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The ‘amazing, beautiful’ crowd reaction to Canada’s epic upset in Vancouver

By Finn Morton
Canada celebrate after winning the women's third-place playoff at SVNS Vancouver. Picture: World Rugby.

When the full-time whistle sounded in the women’s third-place playoff at SVNS Vancouver, the Canadians on the field and those in the stands celebrated as if they were champions.

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In one of the upsets of the season so far, Canada defeated SVNS Series front-runners Australia to claim a “beautiful” bronze medal in front of their passionate home fans.

As the players swarmed one another on the field, the crowd let out a goosebump-worthy cheer that echoed throughout the venue at Vancouver’s BC Place Stadium.

It was an incredible moment that was worthy of a final. Canada’s 19-14 win over Australia stole the show at SVNS Vancouver as everyone made sure to soak up the momentous achievement.

“That was the most amazing, beautiful thing I’ve ever experienced,” Canada’s Charity Williams told RugbyPass. “I kind of feel like I blacked out a little bit but I knew that everyone was in an uproar.

“This is our family, this is our friends in the stands. Everyone in there is there is there for us.

“I just knew if we brought it home, we would feel it.

“This Series stop is probably one of the best in the world. Our Canadian fans ride so deep and they love rugby, but they especially love women’s rugby in Canada.

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“We see some of these people all the time at home, we train here, so we’re all just so connected.

“There’s honestly no place like rugby in Canada, especially at BC Place.”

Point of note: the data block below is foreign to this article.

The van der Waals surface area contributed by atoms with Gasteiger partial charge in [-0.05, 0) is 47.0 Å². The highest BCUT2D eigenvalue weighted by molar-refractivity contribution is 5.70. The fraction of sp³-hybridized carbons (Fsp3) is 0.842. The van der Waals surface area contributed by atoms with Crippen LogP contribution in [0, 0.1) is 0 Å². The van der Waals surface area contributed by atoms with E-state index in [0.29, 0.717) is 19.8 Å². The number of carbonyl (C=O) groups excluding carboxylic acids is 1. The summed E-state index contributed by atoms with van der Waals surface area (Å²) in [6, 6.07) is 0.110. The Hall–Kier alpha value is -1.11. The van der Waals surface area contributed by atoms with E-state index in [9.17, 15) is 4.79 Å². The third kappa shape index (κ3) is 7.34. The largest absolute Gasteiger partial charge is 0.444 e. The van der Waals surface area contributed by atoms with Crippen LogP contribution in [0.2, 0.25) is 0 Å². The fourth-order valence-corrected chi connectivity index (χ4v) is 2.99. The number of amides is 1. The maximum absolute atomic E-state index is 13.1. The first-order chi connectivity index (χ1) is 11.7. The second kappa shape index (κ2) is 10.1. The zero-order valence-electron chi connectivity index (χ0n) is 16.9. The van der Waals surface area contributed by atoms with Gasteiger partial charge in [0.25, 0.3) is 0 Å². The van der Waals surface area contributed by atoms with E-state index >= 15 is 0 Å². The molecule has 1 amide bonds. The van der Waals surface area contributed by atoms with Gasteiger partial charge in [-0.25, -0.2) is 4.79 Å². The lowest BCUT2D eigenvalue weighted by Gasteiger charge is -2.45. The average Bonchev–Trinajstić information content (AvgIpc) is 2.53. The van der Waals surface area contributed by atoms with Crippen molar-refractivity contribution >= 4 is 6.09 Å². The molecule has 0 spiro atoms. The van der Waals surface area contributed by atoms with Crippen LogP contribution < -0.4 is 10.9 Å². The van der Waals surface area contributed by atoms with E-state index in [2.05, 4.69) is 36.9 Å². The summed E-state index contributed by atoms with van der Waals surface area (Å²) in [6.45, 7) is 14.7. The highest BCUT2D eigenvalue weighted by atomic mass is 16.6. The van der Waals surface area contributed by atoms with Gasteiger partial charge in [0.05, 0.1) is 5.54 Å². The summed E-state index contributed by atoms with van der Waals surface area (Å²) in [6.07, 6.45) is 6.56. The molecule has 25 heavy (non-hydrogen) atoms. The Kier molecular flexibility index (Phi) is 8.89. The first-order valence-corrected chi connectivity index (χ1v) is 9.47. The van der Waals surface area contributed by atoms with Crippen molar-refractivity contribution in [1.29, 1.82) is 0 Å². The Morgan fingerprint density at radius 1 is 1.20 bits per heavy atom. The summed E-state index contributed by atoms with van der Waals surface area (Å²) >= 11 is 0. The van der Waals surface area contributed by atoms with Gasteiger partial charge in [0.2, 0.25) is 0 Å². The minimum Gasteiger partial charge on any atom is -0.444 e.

Canada couldn’t have started the third-place playoff any better, either. Krissy Scurfield, who was named in the SVNS Series’ Dream Team after the event, got things underway in minute one.

Scurfield put a powerful right-hand fend on Australia’s Maddison Levi before running another 70 metres or so to open the scoring.

Madison Ashby hit back for the Aussies a couple of minutes later, and while it was tense at the break with the scores locked at seven-all, it was Canada’s night in the end.

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Chloe Daniels and Charity Williams both crossed for five-pointers, and while Australia made it a one-score game with a Levi try in the 13th minute, Canada did enough to hang on.

“We have a bit of a new franchise in the last four or so years and we haven’t done that with this team,” Williams explained when asked about the significance of beating Australia.

“This is one of the biggest accomplishments since we’ve been together.

“I was just telling the girls, I’ve been on this team for a very long time and this is the best I’ve ever felt winning – not even gold, we won bronze but I feel like we won golf.

“It’s the most amazing experience. I’m just so proud to be a part of this team and I just know it only goes up from here, we just set a standard.”

If there was one more during the match itself which summed up the occasion best it was Williams’ try in the 11th minute.